At Madison Square Church, she’s known as Miss Mary or, to some, Mother Mary, because Mary Cancler is a true matriarch of the church she has been a member of for almost 50 years.
Born Mary Bingham on Aug. 8, 1927, in Muncie, Ind., Mary was raised from the age of 4 in a little Kentucky town called Cadiz, population 500—but only with “counting the chickens and the hens.” (Besides Mary, Cadiz’s other luminary is “Yakety Sax” saxophonist Boots Randolph.)
Mary was 8 when her baby sister, Deloris, was born, one of 11 children born to the Binghams, a family with roots in Europe, Africa, and Indigenous tribes of North America. Deloris Traylor also attended Madison for decades, but before the sisters would move to Grand Rapids and begin attending a Christian Reformed church, there was growing up to do in the Jim Crow South. There was also an unjust history with which to reckon.
Mary’s family tree includes one great-grandfather, a Native American, who was bought as a slave in Texas and brought to Cadiz with whip scars on his back. “That’s how we ended up in Kentucky,” Mary said. Her white grandfather, a man for whom her Black grandmother worked, never knew his son—Mary’s father—who could “pass for white.”
“My father was never bitter,” Mary said. “He was a good, loving Christian man.”
The Bingham girls and their siblings attended a segregated school to which they were transported daily in the back of a pickup truck, rain or shine, 20 miles each way. They attended a Black Baptist church, and she was baptized at the age of 12 “out in a river” after “going down to the mourning bench.” In the Black Baptist church of the South, when you turned 12 years old you were expected to “go down” to a bench or seat at the front of the church, set apart for sinners seeking salvation, as a sign that you were repentant and you wanted to be baptized and join the church. When Mary was taken to the river to be baptized, her younger sister Laura was “hollering and crying,” Mary said. “She thought they were going to drown me.”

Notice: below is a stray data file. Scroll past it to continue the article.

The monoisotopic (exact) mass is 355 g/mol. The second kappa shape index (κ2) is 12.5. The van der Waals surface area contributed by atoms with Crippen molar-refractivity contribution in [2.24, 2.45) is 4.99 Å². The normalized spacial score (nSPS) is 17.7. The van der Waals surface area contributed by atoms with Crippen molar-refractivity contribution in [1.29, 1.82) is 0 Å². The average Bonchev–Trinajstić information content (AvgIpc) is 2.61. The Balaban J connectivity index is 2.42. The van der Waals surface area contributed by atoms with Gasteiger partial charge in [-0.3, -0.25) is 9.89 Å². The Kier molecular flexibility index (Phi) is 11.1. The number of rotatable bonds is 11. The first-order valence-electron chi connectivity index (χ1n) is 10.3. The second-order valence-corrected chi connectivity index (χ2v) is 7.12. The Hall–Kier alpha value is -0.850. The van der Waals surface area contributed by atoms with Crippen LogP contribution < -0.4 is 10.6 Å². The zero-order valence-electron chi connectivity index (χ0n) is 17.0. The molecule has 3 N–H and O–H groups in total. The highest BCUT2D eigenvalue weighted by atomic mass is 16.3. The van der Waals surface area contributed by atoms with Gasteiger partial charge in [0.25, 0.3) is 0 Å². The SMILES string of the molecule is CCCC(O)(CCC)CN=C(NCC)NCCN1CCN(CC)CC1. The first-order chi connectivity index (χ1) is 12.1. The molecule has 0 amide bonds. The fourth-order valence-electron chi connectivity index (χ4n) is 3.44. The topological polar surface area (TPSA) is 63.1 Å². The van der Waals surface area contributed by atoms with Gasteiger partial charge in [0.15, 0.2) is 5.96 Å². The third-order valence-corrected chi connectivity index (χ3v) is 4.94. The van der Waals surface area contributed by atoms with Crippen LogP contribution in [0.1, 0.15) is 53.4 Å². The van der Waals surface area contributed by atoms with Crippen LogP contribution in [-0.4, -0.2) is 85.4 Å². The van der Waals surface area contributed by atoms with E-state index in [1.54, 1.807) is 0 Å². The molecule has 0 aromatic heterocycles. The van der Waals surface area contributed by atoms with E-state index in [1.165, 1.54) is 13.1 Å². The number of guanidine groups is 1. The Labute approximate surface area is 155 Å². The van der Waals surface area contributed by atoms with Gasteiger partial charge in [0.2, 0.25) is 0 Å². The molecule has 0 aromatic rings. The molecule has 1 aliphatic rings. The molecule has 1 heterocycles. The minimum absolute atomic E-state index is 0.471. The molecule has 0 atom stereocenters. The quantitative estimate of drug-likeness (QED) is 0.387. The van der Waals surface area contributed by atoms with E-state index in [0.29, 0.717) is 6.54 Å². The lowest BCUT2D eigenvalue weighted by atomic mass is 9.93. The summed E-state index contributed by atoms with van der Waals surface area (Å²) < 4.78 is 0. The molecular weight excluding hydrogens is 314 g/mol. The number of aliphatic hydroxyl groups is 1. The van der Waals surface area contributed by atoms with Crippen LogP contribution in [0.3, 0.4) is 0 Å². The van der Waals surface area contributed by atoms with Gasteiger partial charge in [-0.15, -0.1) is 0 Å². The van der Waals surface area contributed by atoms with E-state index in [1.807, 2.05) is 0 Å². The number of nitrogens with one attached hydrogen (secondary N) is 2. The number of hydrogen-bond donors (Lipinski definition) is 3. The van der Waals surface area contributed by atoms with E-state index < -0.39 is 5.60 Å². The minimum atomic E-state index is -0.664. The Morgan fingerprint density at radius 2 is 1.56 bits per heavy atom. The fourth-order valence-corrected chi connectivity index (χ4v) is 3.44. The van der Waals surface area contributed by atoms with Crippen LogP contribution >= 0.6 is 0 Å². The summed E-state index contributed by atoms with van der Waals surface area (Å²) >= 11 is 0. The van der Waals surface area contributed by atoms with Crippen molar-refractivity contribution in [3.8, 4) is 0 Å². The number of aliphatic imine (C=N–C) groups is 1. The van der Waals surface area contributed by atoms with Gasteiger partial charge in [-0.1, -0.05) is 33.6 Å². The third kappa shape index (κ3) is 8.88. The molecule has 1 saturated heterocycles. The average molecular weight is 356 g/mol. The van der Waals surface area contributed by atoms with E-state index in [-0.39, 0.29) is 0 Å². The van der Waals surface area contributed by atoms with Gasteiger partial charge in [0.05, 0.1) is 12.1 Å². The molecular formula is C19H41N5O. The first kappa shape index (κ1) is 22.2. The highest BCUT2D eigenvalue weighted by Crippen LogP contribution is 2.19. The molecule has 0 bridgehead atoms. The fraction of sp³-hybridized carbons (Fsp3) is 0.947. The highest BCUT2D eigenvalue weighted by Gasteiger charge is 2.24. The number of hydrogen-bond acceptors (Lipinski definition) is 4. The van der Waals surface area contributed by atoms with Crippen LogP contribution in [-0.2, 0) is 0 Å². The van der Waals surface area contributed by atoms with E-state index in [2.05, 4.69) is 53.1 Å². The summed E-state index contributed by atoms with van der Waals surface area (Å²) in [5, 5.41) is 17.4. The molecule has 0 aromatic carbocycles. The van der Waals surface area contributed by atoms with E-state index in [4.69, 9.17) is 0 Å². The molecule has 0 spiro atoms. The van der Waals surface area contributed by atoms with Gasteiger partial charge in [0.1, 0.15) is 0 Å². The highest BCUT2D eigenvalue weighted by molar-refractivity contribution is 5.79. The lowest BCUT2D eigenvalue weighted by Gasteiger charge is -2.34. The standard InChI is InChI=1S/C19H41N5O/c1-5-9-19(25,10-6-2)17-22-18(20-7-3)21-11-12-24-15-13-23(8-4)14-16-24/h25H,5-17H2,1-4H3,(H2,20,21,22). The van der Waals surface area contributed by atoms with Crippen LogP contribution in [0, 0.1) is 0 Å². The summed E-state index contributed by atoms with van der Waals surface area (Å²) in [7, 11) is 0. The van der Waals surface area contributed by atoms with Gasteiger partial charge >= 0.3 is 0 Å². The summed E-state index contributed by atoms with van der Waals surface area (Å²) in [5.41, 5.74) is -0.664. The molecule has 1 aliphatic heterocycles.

In 1954, teenage Deloris got caught in the updraft of the Great Migration, the relocation of more than 6 million African Americans from the rural South to the cities of the North, Midwest, and West from 1916 to 1970. “Driven from their homes by unsatisfactory economic opportunities and harsh segregationist laws,” History.com says, “many Blacks headed north, where they took advantage of the need for industrial workers.”
Deloris had plenty to do in Grand Rapids, where she quickly found work in a factory that manufactured body mounts for GM, Ford, and Mercedes, and painted car parts. According to Mary, who was left behind in Cadiz, Deloris had “money in her pocket and nice clothes and a nice suitcase” when she came back for a visit. Sometimes when Deloris called her on the phone, she jingled her money into the receiver so Mary could hear it.
Mary, lured by Deloris’ success, moved to Grand Rapids herself a few years later. She found work at Blodgett Hospital, and she met and married Lee Cancler, an electrician at General Motors. They would be married for more than 40 years before his death.